St Paul's School Facilitating Affinity Groups


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2 Hour Session Delivered to Alums of St Paul's School who returned for the Beloved Community Event. Brief overview of cultural identifiers, identity development theory, identities and experience research, and facilitation of affinity groups.

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St Paul's School Facilitating Affinity Groups

  1. 1. St. Paul’s School Rosetta Eun Ryong Lee Seattle Girls’ School Facilitating Affinity Groups: Supporting the Identity Journey Rosetta Eun Ryong Lee (
  2. 2. About Seattle Girls’ School Rosetta Eun Ryong Lee (
  3. 3. Agenda  Conversation Norms  Basic Definitions  Identity Development  Value of Affinity Groups  Facilitation of Affinity Groups  Strengthening Communities Rosetta Eun Ryong Lee (
  4. 4. NAIS Conversation Norms  Speak from the “I” perspective  Disagree without being disagreeable  Seek first to understand before being understood  Criticize ideas, not people  Work from your own learning edge and acknowledge others may be coming from different places  Demonstrate respect  Be open-minded; seek clarification  Take risks; lean into discomfort  Assume positive regard  Honor the spirit of confidentiality  Remember the right to pass  Ouch!  Share air time Developed Through NAIS PoCC, DLI, and CTA Rosetta Eun Ryong Lee (
  5. 5. Why Am I Here? Hopes and Concerns Please work in groups of 3 or 4. Please introduce yourselves. Describe what brought you to this session on facilitating affinity groups. What are some of your hopes and concerns about facilitating them? Rosetta Eun Ryong Lee (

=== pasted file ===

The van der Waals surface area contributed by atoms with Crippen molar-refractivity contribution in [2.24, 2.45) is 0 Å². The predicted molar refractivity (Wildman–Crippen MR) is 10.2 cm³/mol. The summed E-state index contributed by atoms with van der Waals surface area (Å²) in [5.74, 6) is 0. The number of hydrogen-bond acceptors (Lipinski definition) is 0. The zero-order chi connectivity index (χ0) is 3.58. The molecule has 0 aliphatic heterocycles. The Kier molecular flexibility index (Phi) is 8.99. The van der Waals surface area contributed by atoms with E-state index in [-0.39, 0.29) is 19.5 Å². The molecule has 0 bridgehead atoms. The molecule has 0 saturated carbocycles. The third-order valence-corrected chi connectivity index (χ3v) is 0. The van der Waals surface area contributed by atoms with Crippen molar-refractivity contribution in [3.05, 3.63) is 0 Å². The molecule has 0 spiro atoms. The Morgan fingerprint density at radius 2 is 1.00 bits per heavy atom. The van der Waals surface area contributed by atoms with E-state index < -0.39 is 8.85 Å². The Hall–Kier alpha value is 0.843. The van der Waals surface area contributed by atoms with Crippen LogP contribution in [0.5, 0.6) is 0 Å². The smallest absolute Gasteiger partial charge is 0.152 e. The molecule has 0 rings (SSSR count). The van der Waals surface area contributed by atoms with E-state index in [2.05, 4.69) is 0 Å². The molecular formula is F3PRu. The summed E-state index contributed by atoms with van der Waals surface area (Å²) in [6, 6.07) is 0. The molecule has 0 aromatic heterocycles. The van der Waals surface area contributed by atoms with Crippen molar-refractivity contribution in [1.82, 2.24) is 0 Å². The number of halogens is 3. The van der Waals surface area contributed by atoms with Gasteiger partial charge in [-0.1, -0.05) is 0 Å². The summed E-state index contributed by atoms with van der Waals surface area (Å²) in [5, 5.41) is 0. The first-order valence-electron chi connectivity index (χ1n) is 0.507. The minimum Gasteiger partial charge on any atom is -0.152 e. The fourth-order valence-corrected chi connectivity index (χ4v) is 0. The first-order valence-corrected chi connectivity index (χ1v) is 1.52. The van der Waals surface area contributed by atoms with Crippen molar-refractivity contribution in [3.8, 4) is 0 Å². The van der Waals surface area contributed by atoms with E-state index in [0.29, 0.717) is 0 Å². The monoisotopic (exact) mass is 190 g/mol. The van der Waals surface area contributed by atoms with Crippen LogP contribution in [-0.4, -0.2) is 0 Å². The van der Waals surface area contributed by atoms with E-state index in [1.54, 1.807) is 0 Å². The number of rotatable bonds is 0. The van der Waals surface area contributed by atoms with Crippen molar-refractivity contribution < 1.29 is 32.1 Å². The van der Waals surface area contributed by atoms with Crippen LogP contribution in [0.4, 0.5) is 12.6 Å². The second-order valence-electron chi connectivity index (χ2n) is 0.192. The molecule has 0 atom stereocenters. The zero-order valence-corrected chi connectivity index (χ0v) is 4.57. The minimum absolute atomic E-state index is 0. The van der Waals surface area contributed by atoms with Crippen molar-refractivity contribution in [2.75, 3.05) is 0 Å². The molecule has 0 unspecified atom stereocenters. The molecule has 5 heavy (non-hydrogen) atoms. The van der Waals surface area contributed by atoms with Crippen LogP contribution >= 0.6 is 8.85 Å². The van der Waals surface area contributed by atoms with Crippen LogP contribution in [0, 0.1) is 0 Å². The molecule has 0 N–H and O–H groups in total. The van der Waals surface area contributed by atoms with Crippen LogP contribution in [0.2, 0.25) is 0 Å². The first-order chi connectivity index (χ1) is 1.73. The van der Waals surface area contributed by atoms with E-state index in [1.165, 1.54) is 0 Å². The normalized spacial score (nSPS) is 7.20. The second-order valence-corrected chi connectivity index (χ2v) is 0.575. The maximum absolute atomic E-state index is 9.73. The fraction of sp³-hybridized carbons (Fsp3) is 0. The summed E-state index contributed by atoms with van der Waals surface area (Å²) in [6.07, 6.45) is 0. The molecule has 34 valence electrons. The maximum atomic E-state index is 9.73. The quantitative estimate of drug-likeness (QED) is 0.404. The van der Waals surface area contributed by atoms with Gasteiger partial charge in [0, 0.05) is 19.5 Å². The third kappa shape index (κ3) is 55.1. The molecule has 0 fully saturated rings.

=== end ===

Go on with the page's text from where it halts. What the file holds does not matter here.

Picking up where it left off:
6. 6. Basic Definitions The term affinity group is used as a bringing together of people who have an identifier in common, e.g. race, gender, religion, family status, etc. Affinity groups are for individuals who identify as members of the group and can speak to the experience of being a member of the group from the “I” perspective. Rosetta Eun Ryong Lee ( Adapted from NAIS PoCC for Seattle Girls’ School
  7. 7. Basic Definitions The term alliance group is used as a bringing together of people who have a common commitment to an identifier group, e.g. race, gender, religion, family status, etc. Alliance groups are for individuals who identify as members of the group and/or as people who support and stand in solidarity with that group. Rosetta Eun Ryong Lee ( Adapted from NAIS PoCC for Seattle Girls’ School
  8. 8. Basic Definitions The term interest group is used as a bringing together of people who want to learn about, share, and engage in a special interest, e.g. hobby, skill, topic, etc. Interest groups are for individuals who want to gather to teach, learn, and share. Membership can be fluid and changing. Rosetta Eun Ryong Lee ( Developed for Seattle Girls’ School
  9. 9.  What is it?  What are the various dimensions of identity?  Why identity development? Identity Development Rosetta Eun Ryong Lee (
  10. 10. Dimensions of Identity and Culture This model of identifiers and culture was created by Karen Bradberry and Johnnie Foreman for NAIS Summer Diversity Institute, adapted from Loden and Rosener’s Workforce America! (1991) and from Diverse Teams at Work, Gardenswartz & Rowe (SHRM 2003). Rosetta Eun Ryong Lee (